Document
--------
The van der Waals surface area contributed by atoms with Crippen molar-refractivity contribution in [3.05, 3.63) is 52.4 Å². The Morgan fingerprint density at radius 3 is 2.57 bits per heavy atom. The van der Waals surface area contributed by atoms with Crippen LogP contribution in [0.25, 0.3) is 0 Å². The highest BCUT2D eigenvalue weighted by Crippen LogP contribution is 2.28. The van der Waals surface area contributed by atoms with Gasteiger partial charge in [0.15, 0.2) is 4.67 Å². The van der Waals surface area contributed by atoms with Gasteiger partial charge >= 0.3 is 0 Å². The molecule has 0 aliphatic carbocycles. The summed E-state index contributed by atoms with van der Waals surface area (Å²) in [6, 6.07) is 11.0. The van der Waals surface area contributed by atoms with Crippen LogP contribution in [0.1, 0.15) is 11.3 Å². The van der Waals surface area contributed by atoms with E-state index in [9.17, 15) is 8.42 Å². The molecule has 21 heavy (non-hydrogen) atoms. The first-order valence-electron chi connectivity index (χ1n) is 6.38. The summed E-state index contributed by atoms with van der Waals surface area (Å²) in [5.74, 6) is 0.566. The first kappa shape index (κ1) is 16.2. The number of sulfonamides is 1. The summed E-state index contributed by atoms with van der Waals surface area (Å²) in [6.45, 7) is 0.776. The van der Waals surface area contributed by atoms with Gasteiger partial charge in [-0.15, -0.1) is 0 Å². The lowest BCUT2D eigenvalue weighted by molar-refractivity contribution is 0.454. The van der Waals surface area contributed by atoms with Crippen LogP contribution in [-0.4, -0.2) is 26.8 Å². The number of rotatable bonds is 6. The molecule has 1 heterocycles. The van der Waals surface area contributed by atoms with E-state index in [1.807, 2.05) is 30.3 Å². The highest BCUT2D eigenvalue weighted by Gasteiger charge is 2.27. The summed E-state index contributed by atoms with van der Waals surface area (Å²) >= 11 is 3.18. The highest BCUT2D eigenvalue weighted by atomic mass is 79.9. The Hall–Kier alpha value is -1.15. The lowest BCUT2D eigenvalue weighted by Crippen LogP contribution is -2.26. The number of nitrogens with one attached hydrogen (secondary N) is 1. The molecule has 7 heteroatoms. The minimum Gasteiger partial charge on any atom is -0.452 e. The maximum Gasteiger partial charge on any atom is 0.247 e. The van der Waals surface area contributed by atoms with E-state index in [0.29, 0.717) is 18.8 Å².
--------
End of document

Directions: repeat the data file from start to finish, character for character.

The van der Waals surface area contributed by atoms with Crippen molar-refractivity contribution in [3.05, 3.63) is 52.4 Å². The Morgan fingerprint density at radius 3 is 2.57 bits per heavy atom. The van der Waals surface area contributed by atoms with Crippen LogP contribution in [0.25, 0.3) is 0 Å². The highest BCUT2D eigenvalue weighted by Crippen LogP contribution is 2.28. The van der Waals surface area contributed by atoms with Gasteiger partial charge in [0.15, 0.2) is 4.67 Å². The van der Waals surface area contributed by atoms with Gasteiger partial charge >= 0.3 is 0 Å². The molecule has 0 aliphatic carbocycles. The summed E-state index contributed by atoms with van der Waals surface area (Å²) in [6, 6.07) is 11.0. The van der Waals surface area contributed by atoms with Crippen LogP contribution in [0.1, 0.15) is 11.3 Å². The van der Waals surface area contributed by atoms with E-state index in [9.17, 15) is 8.42 Å². The molecule has 21 heavy (non-hydrogen) atoms. The first-order valence-electron chi connectivity index (χ1n) is 6.38. The summed E-state index contributed by atoms with van der Waals surface area (Å²) in [5.74, 6) is 0.566. The first kappa shape index (κ1) is 16.2. The number of sulfonamides is 1. The summed E-state index contributed by atoms with van der Waals surface area (Å²) in [6.45, 7) is 0.776. The van der Waals surface area contributed by atoms with Gasteiger partial charge in [-0.15, -0.1) is 0 Å². The lowest BCUT2D eigenvalue weighted by molar-refractivity contribution is 0.454. The van der Waals surface area contributed by atoms with Crippen LogP contribution in [-0.4, -0.2) is 26.8 Å². The number of rotatable bonds is 6. The molecule has 1 heterocycles. The van der Waals surface area contributed by atoms with E-state index in [1.807, 2.05) is 30.3 Å². The highest BCUT2D eigenvalue weighted by Gasteiger charge is 2.27. The summed E-state index contributed by atoms with van der Waals surface area (Å²) >= 11 is 3.18. The highest BCUT2D eigenvalue weighted by atomic mass is 79.9. The Hall–Kier alpha value is -1.15. The lowest BCUT2D eigenvalue weighted by Crippen LogP contribution is -2.26. The number of nitrogens with one attached hydrogen (secondary N) is 1. The molecule has 7 heteroatoms. The minimum Gasteiger partial charge on any atom is -0.452 e. The maximum Gasteiger partial charge on any atom is 0.247 e. The van der Waals surface area contributed by atoms with E-state index in [0.29, 0.717) is 18.8 Å².